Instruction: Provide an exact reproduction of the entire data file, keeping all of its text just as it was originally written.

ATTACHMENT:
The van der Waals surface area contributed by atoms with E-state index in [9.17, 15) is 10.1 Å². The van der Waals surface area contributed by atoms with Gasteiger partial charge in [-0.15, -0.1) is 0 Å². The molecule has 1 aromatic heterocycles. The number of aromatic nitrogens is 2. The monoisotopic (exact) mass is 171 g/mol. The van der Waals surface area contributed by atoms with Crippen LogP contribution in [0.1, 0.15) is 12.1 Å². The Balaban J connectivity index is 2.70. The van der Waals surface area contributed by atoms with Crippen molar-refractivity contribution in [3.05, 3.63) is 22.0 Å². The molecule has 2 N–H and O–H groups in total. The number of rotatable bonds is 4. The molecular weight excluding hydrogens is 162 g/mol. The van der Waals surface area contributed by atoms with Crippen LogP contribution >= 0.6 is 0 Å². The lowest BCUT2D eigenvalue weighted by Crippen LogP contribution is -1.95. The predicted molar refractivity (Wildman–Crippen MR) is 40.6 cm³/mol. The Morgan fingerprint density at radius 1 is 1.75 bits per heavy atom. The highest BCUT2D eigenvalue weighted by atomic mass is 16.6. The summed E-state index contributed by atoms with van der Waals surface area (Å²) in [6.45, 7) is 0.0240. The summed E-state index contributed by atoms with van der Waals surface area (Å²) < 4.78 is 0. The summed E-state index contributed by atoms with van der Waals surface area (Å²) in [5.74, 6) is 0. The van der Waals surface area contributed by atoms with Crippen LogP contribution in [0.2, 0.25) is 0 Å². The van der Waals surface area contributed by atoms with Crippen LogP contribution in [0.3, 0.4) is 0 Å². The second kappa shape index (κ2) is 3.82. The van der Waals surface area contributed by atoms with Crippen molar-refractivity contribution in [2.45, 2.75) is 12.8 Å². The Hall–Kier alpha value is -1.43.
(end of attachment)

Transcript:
The van der Waals surface area contributed by atoms with E-state index in [9.17, 15) is 10.1 Å². The van der Waals surface area contributed by atoms with Gasteiger partial charge in [-0.15, -0.1) is 0 Å². The molecule has 1 aromatic heterocycles. The number of aromatic nitrogens is 2. The monoisotopic (exact) mass is 171 g/mol. The van der Waals surface area contributed by atoms with Crippen LogP contribution in [0.1, 0.15) is 12.1 Å². The Balaban J connectivity index is 2.70. The van der Waals surface area contributed by atoms with Crippen molar-refractivity contribution in [3.05, 3.63) is 22.0 Å². The molecule has 2 N–H and O–H groups in total. The number of rotatable bonds is 4. The molecular weight excluding hydrogens is 162 g/mol. The van der Waals surface area contributed by atoms with Crippen LogP contribution >= 0.6 is 0 Å². The lowest BCUT2D eigenvalue weighted by Crippen LogP contribution is -1.95. The predicted molar refractivity (Wildman–Crippen MR) is 40.6 cm³/mol. The Morgan fingerprint density at radius 1 is 1.75 bits per heavy atom. The highest BCUT2D eigenvalue weighted by atomic mass is 16.6. The summed E-state index contributed by atoms with van der Waals surface area (Å²) in [6.45, 7) is 0.0240. The summed E-state index contributed by atoms with van der Waals surface area (Å²) < 4.78 is 0. The summed E-state index contributed by atoms with van der Waals surface area (Å²) in [5.74, 6) is 0. The van der Waals surface area contributed by atoms with Crippen LogP contribution in [0.2, 0.25) is 0 Å². The van der Waals surface area contributed by atoms with Crippen LogP contribution in [0.3, 0.4) is 0 Å². The second kappa shape index (κ2) is 3.82. The van der Waals surface area contributed by atoms with Crippen molar-refractivity contribution in [2.45, 2.75) is 12.8 Å². The Hall–Kier alpha value is -1.43.